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Posted: 4/1/2006 10:58:56 AM EDT
April 01. 2006 6:59AM

No joke: Oven door passed off as flat-screen TV in scam
Police say thefts of appliance parts increasing.


ALICIA GALLEGOS
Tribune Staff Writer

SOUTH BEND -- It isn't a crime police have seen many times before.

An unsuspecting woman purchased a "flat-screen television set" at a bargain price, the package even bubble-wrapped and complete with cord and controller.

But when the street consumer returned home that February day with her "steal" of a product, she was likely steamed.


"It was actually an oven door inside the package," explained South Bend Detective Sgt. Jim Walsh.

Police on Thursday arrested a suspect they believe sold the appliance piece to the woman. Walsh says recent thefts of oven doors from vacant properties may be linked to the scam.

The 42-year-old theft victim was reportedly approached by the 43-year-old suspect Feb. 20 at her job in the 1600 block of South Michigan Street. The asking price for the bogus TV screen was $500, but when the victim couldn't come up with the money, the suspect settled for $300.

The oven door was wrapped in plastic to look like a flat screen, had Wal-Mart store labels, and included a generic remote control.

"It's an elaborate job of packaging," Walsh said.

The suspect's goose was cooked on Thursday after the victim's husband spotted a vehicle and recognized it as the phony salesman's. When police officers arrested the man, they also found an oven door and packaging materials inside his trunk, according to reports.

Despite the bizarre fraud, police say oven doors are an increasingly hot item in area burglaries.

Just this week two reports of stolen oven doors made their way to South Bend Police.

The first happened Saturday at a home in the 400 block of North Arthur Street when a back door was kicked in and two suspects were seen exiting the residence carrying an oven door, according to reports.

The second occurred Monday at a home in the 900 block of South Twyckenham Drive, where a back door was forced open and the oven door removed from its frame.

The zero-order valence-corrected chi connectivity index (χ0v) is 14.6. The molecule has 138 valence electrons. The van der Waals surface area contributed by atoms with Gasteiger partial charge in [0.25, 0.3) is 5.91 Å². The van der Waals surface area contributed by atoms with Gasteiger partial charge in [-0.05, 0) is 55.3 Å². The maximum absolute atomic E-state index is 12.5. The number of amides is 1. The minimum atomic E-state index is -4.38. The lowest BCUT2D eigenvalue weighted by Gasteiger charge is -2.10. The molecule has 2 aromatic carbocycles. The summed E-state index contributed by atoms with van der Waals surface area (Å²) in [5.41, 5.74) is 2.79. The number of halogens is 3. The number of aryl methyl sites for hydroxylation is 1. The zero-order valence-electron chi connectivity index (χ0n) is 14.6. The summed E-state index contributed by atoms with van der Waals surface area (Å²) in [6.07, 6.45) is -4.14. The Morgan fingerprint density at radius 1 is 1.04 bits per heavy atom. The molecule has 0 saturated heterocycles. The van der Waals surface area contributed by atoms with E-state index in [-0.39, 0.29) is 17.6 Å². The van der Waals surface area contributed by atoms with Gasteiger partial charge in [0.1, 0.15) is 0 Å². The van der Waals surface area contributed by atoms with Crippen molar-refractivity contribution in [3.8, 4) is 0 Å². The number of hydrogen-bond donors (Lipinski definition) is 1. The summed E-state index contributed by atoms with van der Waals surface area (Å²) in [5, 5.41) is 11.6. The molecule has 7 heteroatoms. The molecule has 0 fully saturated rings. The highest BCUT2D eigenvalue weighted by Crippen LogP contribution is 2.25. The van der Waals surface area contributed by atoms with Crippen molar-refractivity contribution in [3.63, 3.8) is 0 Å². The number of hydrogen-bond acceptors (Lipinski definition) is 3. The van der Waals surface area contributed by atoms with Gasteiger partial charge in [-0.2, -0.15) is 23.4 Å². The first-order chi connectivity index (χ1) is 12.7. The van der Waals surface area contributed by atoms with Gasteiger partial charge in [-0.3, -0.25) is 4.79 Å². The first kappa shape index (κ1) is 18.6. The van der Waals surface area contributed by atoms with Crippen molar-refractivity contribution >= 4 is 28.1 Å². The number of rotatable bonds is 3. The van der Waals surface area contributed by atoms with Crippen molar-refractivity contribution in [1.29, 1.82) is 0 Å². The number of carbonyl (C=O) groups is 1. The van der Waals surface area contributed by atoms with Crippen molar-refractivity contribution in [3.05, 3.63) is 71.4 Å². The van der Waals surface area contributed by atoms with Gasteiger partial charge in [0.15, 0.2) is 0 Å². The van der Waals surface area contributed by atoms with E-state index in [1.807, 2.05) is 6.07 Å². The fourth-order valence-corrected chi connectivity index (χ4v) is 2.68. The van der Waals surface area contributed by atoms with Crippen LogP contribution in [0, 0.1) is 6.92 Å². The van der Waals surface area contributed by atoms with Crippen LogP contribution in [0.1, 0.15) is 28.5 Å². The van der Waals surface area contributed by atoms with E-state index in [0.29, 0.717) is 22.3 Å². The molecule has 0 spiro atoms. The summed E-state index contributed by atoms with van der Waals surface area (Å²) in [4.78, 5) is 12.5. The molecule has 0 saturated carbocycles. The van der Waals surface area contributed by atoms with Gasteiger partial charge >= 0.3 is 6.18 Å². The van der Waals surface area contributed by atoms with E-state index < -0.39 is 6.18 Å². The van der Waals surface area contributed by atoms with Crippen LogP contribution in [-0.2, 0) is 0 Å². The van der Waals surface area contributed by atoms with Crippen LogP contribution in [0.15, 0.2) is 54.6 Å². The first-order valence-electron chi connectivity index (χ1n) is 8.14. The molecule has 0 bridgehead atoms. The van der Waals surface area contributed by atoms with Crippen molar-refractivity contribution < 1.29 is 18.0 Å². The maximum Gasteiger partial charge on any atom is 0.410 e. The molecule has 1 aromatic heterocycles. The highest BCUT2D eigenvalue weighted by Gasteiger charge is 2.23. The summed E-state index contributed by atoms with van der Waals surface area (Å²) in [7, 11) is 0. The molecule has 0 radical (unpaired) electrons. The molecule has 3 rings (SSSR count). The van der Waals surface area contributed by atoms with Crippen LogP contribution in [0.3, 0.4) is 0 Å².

Walsh said police have had a total of about five recent burglaries where oven doors were among the items stolen.

"It was mostly at (vacant) rental homes," Walsh explained. "Some might not be discovered for a couple weeks."

Police have had only a couple reports of the doors being sold as flat-screen televisions, but it's likely others went unreported, the detective said.

Police continue to investigate at least two other suspects who may be disguising oven doors and selling them.

Walsh warns residents not to buy products off the street or if they do, open packages first to make sure the items are what they appear to be.

www.southbendtribune.com/apps/pbcs.dll/article?AID=2006604010304
Link Posted: 4/1/2006 11:05:57 AM EDT
reminds me of the wet block of wood fake VCR scams from the early 80's
Link Posted: 4/1/2006 11:07:09 AM EDT
It wasn't my fault, I tell ya'. It was my old lady that made the purchase.
Link Posted: 4/1/2006 11:11:08 AM EDT
Link Posted: 4/1/2006 11:16:37 AM EDT
That is funny.
Link Posted: 4/1/2006 11:20:48 AM EDT
Sort of like the old "$2000 speakers sold for $50 from the back of a van" scam.
Link Posted: 4/1/2006 11:27:16 AM EDT

Originally Posted By XJ:
Despite the bizarre fraud, police say oven doors are an increasingly hot item in area burglaries.



WTF? Did they ever stop to think that perhaps the stealing of oven doors and the selling of oven doors as TVs might be somehow connected?
Link Posted: 4/1/2006 11:31:59 AM EDT
Suckers are a planet-wide phenomenon...


news.bbc.co.uk/1/hi/england/london/4289753.stm


Students in stew over potato scam

Students are being tricked out of hundreds of pounds by conmen supposedly selling laptops which turn out to be very expensive potatoes.

Police said two men have been targeting universities and colleges in Southwark, south London.

They tell students they need a quick sale of an electrical item, usually a computer, because of cash problems.

They are shown a pc in a car boot, then a laptop case containing a bag of potatoes, is exchanged for up to £200.

Det Supt Jane Corrigan said: "If it sounds too good to be true, then it generally is.

"You could be spending hundreds of pounds for a laptop case with very expensive potatoes inside."
Link Posted: 4/1/2006 11:43:42 AM EDT

Originally Posted By Greywolf2112:
Sort of like the old "$2000 speakers sold for $50 from the back of a van" scam.



It's not a scam, it (was) a hustle. And $50? They cost me more than that wholesale.
Link Posted: 4/1/2006 11:43:59 AM EDT

Originally Posted By Greywolf2112:
Sort of like the old "$2000 speakers sold for $50 from the back of a van" scam.



That is exactly what I was thinking. I had a guy try to pull that on me once.
Link Posted: 4/1/2006 12:51:11 PM EDT

Originally Posted By Greywolf2112:
Sort of like the old "$2000 speakers sold for $50 from the back of a van" scam.



Just yesterday I ran a couple of those fucktards off when they approached me in the Home Depot parking lot. I asked them if the cops knew what they were doing and they hauled ass. Those speakers always have the price printed on the outside of the box (as if!!) so when the guy says he'll take a mere $300 it looks like a deal. If anybody ever paid more than about $20 a pair for the junk, they got ripped off (even wholesale). In fact, even $20 is theft IMHO.

Link Posted: 4/2/2006 1:14:34 AM EDT
My friend bought a switchblade off of some street hustler in Times Square back in the 80's. When my friend opened up the paper bag it was a 3 Musketeers bar.

That was an expensive candy bar.
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